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Entries in Aaron Sorkin (6)

Thursday
Dec152011

Parties: Overheard at Guild / Oscar Functions

I thought for fun I'd collect several bits from conversations to share with y'all. A couple of the following bits were said directly to me, some were part of group conversations, some were merely overheard at screenings or events. All are anonymous and shall remain so of course but are fun for awards geeks and movie fanatics to think about. I am not a fiction writer so these are all actual quotes (or paraphrasals, rather, since I don't walk around with a tape recorder.) One thing that's important to remember but easy to forget about the Oscars is that the 6000+ voting members are individuals with individual taste. They are no monolithic unit though the world likes to imagine them sharing one gold plated borg-mind.

While mostly it is fun to talk with voters, one discouraging thing you quickly realize is true that I'd personally always hoped was false is this: many of the voters wait until right about now to start watching the movies. A lot of conversational roads have abrupt dead ends like "I haven't seen that yet but it's on the stack!" In short: they don't go to the movies as often as movie fanatics. Or, as one actress told me recently, "I see a lot of movies but I see them either long before they're in cinemas or long after." It made a lot of sense to me once I stopped to consider the inside mechanics of this Business we call Show. 

On to the (silent) sound bytes on My Week With Marilyn, Moneyball, The Artist, Young Adult and more.

Click to read more ...

Tuesday
Nov082011

Absolutely Linkulous

THIS JUST IN: Brett Rattner has resigned as producer of the Oscar telecast after his gay slur this weekend at a Q&A. So we don't even need to link you to Mark Harris's sharp opinion piece about why they should fire him. Good. Let us wash our hands of this one and move on... although I'm still more worried about him ruining Wicked for all time than ruining the Oscars for one year. The Oscars survive everything.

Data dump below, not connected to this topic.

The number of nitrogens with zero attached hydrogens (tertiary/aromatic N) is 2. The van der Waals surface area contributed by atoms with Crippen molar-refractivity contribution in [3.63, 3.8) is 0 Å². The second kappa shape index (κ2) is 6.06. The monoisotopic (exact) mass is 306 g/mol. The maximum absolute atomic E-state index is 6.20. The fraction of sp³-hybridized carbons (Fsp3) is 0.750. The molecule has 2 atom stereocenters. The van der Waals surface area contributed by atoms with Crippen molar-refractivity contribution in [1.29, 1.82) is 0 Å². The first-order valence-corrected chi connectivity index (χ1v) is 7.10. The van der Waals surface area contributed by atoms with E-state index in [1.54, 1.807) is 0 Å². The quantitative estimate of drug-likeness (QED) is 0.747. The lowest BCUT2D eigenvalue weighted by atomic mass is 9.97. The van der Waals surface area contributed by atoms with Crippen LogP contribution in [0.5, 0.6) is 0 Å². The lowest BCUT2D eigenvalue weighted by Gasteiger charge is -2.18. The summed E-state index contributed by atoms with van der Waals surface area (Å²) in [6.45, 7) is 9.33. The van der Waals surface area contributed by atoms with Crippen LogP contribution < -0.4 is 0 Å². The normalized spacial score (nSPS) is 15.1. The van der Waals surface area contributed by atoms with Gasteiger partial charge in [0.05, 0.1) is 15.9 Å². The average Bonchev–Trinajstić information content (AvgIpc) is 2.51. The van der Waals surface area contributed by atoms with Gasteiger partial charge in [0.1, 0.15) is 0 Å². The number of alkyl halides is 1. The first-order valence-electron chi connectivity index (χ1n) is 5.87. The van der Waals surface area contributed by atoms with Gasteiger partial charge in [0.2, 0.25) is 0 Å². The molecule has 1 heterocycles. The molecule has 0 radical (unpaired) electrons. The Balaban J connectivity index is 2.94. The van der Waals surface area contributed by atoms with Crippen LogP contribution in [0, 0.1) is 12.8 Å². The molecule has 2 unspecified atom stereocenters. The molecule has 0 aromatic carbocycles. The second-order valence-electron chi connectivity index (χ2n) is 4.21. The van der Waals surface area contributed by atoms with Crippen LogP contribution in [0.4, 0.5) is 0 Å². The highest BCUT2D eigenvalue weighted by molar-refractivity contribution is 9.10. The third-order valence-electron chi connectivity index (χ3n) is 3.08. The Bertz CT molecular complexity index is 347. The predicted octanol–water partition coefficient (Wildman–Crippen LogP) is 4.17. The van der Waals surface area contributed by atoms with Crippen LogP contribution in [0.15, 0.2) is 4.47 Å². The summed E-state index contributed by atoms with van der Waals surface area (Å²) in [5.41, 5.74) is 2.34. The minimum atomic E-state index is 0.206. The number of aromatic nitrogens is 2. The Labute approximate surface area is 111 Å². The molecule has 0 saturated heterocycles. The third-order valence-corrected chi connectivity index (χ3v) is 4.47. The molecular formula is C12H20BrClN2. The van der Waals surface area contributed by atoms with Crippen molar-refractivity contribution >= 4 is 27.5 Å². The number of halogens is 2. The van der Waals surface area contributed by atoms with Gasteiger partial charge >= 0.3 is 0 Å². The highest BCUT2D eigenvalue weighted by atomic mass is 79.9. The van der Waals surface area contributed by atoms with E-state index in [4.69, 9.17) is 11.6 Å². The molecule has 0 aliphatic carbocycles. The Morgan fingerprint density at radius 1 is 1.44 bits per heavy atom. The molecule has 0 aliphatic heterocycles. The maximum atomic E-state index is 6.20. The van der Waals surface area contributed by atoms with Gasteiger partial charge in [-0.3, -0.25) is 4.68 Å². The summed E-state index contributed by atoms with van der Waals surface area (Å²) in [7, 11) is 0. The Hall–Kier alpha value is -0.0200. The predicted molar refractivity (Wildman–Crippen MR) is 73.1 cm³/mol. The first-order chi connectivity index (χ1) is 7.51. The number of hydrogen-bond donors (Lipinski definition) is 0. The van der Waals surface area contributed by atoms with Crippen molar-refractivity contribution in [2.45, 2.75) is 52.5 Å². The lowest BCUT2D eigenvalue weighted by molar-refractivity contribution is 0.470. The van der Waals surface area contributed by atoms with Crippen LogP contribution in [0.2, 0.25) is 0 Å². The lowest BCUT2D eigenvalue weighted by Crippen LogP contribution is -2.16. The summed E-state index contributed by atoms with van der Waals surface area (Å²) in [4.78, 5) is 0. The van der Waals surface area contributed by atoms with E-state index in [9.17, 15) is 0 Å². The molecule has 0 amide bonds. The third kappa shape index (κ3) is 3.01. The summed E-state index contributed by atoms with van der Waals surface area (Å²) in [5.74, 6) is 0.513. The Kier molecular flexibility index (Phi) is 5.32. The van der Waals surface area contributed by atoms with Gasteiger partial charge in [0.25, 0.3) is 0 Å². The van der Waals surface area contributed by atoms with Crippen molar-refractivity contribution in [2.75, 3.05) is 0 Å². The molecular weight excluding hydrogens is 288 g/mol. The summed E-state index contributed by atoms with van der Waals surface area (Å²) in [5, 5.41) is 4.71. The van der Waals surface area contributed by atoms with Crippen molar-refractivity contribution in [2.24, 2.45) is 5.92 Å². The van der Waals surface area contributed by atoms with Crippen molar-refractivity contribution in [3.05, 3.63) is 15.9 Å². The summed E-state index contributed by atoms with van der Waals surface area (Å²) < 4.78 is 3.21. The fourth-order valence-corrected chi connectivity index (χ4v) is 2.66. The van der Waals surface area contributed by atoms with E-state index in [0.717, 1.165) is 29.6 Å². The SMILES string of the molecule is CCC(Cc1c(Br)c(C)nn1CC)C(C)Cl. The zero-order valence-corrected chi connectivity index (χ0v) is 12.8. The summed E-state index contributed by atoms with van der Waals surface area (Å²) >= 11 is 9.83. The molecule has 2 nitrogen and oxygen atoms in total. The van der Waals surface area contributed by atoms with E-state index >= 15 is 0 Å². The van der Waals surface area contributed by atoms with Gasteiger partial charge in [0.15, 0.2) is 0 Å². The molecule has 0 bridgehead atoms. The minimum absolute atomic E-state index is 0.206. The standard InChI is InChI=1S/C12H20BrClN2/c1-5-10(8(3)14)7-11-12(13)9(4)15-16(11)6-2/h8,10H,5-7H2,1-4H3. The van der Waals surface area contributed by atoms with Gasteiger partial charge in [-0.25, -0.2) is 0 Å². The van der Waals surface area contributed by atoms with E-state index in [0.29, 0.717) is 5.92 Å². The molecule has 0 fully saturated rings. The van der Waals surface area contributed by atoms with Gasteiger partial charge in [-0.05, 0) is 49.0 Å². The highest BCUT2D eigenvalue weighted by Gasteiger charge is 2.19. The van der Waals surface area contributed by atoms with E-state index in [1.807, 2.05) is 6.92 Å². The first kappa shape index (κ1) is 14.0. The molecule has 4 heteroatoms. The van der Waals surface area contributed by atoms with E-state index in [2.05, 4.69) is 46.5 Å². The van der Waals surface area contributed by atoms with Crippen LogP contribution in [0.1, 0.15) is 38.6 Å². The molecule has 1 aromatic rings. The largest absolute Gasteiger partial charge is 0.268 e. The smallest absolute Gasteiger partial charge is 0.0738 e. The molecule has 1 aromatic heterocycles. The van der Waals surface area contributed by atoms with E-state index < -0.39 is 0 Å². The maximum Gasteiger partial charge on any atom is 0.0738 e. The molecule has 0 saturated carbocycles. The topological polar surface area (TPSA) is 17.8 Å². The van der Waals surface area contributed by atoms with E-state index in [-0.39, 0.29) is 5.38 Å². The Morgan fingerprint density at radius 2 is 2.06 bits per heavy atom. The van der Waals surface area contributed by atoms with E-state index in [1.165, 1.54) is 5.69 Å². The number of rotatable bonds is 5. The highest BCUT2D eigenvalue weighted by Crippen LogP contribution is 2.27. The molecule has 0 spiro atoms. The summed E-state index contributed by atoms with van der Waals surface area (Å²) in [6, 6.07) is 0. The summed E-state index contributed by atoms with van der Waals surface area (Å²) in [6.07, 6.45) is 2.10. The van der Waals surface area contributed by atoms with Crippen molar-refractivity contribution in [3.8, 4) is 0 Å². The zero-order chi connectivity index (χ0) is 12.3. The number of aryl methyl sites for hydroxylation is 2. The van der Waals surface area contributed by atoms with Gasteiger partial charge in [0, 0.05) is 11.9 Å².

Coming Soon we're going to get a youth-centric fictional film about the adventures of the young Leonardo da Vinci.
Hollywood Reporter interviews the recipients of the upcoming honorary Oscars including Her Oprahness 
Tom and Lorenzo object to this new pictorial of Chloe Moretz
VGL Bruce Weber shoots Weekend star Tom Cullen (left). I think this is the most clothed I've ever seen a Weber shoot but beautiful pics. I hope Cullen and co-star Chris New have the offers rolling in now. (For movies, not more photoshoots!)
Buzz Feed speaking of photoshoots -- that's three links in a row. it's all about eye candy today I guess -- here's Jonathan Lipnicki the tiny tot from Jerry Maguire more than all grown up.
Empire Stephen King's bizarre "Rose Madder" novel is coming to the screen with Naomi Sheridan (In America) winning screenplay duties.

Deadline an AbFab movie to follow three television specials. Patsy and Edina will live forever
Rookie Magazine Really really fantastic interview with Joss Whedon on his Shakespeare movie Much Ado About Nothing (see previous post), The Avengers, his fascination with tough and capable teenage girlsand how Wonder Woman was a bit Angelina Jolie-ish.
Twitch Film first stills from Rodrigo Cortes Buried follow up, a thriller called Red Lights with Cillian Murphy. Robert DeNiro, Sigourney Weaver and Elizabeth Olsen co-star. 
i09 has clips from Arthur Christmas, one of our animated feature contenders, and they label it "kind of fun" 

Quote of the Day from Vanity Fair

We’ve finally answered the question, ‘Apples or oranges?’.”

The opening of David Fincher's unused Best Director acceptance speech earlier this year. Ha! Perfection. I didn't think I could love him more but I was wrong. Aaron Sorkin wrote the article that's attached to so, duh, it's a great read.

Thursday
Oct132011

the link i live in

Animation Magazine Have you heard that Steve Jobs wanted Aaron Sorkin to write a Pixar movie? It's be more interesting if he wrote a movie about Pixar. How would his sharp sometimes cynical wit mesh with Pixar's self-promoted internal cheer as the happiest workplace on earth?
Towleroad I say a few words about Pedro Almodóvar's latest
IndieWire interviews Elena Anaya on her role in The Skin I Live In. *mild spoiler alert*
New York Times "The Formula of Melodrama" brought on by Almodóvar's gripping The Skin I Live In.
My New Plaid Pants more pics from the set of Steven Soderbergh's flesh fest Magic Mike plus JA's hilarious commentary. 

Gold Derby finds fun elected trivia about Meryl Streep's upcoming nomination for The Iron Lady (what do you mean "if") 
Awards Daily pontificates about Olivia Colman's Oscar chances for Tyrannosaur. I saw the movie much earlier this year and she is brilliant in it. 
Culture Map Austin Kristen O'Brien shares memories of George Harrison, whose back in the cultural ether (not that the Beatles ever leave it) given Martin Scorsese's documentary. Love this bit about Madonna and Shanghai Surprise (which Harrison provided music for) of all things.